Moving quickly, Senate Majority Leader Harry Reid, D-Nev., set a test vote for Saturday on an identical measure, and several presidential contenders in both parties rearranged their weekend campaign schedules to be present.

Republican senators said in advance they would deny Democrats the 60 votes needed to advance the resolution, adding they would insist on equal treatment for a GOP-drafted alternative that opposes any reduction in funds for the troops.

Even so there were signs of Republican restlessness on the issue. Only two members of the GOP rank and file sided with Democrats on an earlier procedural vote; the total figured to be higher this time.

The developments unfolded as a new poll showed more than half those surveyed view the war as a hopeless cause.

A sizeable majority, 63 percent, opposes the decision to dispatch more troops, although support for Bush’s plan has risen in the past few weeks from 26 percent to 35 percent, according to the AP-Ipsos poll.

The House measure disapproves of Bush’s decision to increase troop strength, and pledges that Congress will “support and protect” the troops.

Bush has already said passage of the measure will not deter him from proceeding with the deployment of another 21,500 troops, designed primarily to quell sectarian violence in heavily populated Baghdad.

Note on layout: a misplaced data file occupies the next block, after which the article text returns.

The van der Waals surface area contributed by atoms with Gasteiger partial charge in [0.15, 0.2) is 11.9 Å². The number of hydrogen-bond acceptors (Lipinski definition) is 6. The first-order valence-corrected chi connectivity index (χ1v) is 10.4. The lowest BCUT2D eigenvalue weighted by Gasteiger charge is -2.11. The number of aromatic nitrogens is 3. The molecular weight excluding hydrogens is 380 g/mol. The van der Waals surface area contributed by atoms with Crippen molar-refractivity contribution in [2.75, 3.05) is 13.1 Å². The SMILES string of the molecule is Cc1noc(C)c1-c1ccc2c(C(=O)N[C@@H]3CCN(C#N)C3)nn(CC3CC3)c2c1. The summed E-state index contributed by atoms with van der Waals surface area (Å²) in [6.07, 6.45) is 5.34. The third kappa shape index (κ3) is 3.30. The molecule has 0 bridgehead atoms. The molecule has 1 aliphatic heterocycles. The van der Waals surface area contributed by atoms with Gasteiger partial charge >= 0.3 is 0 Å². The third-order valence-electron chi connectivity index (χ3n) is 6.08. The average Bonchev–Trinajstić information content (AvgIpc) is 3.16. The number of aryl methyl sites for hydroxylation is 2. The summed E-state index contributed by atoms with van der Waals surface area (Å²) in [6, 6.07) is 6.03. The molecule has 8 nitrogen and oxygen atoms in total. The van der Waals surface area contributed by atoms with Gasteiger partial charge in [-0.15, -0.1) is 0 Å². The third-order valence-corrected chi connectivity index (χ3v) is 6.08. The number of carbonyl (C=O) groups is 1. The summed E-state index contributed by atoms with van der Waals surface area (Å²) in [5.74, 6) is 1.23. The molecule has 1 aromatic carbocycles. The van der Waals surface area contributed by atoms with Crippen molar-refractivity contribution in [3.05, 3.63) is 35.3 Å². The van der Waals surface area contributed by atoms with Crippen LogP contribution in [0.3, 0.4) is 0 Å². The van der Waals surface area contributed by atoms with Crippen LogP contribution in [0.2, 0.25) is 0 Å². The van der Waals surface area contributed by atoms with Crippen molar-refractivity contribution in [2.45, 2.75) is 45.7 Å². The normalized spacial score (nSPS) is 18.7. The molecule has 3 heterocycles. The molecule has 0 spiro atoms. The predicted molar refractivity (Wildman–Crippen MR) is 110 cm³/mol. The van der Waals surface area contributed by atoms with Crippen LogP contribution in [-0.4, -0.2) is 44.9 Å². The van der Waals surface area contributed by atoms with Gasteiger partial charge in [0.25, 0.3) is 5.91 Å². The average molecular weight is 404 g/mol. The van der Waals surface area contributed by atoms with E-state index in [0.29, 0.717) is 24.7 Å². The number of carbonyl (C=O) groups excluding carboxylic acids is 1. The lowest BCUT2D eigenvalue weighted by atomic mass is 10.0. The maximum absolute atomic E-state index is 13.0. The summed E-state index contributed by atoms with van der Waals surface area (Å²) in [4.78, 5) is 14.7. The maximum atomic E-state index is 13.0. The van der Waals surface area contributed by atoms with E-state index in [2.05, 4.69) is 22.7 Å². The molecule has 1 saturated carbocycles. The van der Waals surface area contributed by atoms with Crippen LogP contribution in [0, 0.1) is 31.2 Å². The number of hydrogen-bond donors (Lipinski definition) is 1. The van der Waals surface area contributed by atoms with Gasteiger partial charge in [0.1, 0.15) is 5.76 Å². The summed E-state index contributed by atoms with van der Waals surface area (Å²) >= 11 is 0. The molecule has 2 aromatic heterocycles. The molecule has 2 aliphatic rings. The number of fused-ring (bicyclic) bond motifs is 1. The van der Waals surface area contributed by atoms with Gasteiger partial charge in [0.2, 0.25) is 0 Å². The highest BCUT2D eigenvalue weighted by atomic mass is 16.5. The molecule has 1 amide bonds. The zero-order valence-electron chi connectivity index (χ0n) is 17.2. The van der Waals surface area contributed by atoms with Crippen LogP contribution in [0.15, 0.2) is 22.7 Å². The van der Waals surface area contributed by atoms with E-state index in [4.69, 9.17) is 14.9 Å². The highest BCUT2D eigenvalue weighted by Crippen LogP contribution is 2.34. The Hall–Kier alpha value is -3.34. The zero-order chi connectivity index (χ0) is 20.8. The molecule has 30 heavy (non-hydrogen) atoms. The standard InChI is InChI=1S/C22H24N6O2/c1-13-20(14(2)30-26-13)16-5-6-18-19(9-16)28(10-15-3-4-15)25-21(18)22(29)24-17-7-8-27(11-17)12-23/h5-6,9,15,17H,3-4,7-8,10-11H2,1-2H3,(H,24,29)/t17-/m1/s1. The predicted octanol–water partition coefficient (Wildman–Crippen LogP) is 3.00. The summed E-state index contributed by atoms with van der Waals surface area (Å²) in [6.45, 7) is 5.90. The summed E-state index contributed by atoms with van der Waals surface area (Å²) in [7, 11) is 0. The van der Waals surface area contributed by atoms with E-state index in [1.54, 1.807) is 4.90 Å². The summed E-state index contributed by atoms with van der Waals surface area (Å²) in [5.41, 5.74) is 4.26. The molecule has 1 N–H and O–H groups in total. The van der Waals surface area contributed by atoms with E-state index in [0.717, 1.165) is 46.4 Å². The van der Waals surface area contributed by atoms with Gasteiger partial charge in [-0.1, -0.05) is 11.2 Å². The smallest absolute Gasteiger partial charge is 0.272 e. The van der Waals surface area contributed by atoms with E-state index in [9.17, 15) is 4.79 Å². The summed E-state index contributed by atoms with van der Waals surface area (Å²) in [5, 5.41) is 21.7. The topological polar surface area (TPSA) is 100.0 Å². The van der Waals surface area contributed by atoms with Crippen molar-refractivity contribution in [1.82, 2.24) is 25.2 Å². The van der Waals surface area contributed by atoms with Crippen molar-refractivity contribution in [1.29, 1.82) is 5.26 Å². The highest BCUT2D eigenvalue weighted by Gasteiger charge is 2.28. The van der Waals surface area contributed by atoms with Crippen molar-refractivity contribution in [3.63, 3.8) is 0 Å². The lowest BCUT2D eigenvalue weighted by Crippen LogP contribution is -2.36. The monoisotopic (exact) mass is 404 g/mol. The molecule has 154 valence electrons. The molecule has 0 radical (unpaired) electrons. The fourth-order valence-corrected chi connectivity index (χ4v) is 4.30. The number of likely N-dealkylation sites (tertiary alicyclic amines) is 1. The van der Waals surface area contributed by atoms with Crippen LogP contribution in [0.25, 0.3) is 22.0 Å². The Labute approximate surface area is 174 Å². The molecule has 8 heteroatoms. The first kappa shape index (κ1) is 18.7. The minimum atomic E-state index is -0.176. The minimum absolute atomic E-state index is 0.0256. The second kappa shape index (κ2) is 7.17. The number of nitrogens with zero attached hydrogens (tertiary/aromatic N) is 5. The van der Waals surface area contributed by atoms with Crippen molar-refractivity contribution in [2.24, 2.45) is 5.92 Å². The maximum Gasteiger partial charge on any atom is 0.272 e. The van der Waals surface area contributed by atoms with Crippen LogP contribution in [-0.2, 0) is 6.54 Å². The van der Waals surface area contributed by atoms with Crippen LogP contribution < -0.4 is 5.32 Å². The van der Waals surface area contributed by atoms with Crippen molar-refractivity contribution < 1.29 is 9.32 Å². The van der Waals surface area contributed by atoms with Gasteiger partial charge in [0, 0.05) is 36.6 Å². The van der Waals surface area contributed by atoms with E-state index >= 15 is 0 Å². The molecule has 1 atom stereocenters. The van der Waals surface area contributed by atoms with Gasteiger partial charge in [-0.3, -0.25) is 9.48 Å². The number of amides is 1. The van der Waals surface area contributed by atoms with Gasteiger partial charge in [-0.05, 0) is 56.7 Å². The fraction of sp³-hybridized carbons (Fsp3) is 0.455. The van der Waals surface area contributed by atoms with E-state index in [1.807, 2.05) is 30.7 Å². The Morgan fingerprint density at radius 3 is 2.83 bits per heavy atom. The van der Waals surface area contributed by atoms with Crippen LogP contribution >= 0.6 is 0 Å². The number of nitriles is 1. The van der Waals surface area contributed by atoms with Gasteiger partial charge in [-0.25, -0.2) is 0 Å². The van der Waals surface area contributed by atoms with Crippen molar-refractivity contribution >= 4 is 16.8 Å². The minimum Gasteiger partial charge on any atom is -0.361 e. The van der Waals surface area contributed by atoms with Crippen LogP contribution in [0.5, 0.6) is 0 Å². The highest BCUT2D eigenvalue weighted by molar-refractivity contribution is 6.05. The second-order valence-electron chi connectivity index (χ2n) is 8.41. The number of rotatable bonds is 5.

Already, troops of the Army’s 82nd Airborne have arrived in Iraq. Another brigade is in Kuwait, undergoing final training before proceeding to Iraq. Three more brigades are ticketed for the Baghdad area, one each in March, April and May.

In addition, the Pentagon is sending two Marine battalions to Anbar province in the western part of the country, the heart of the Sunni insurgency.

Bush and his allies in Congress calculated days ago that the House measure would pass, and increasingly have focused their energy on the next steps in the Democrats’ attempt to end U.S. participation in the war.

“I’m going to make it very clear to the members of Congress, starting now, that they need to fund our troops,” Bush said earlier this week, a reference to legislation that requests more than $93 billion for the wars in Afghanistan and Iraq.

Democrats have made clear in recent days they will use Bush’s spending request to impose certain standards of readiness, training and rest for the troops.

“That stops the surge (in troops) for all intents and purposes, because … they cannot sustain the deployment,” Rep. John Murtha, D-Pa., said recently.

Republicans pointed to Murtha’s remarks repeatedly during the day as evidence that despite their claims to the contrary, Democrats intend to cut off funds for the troops.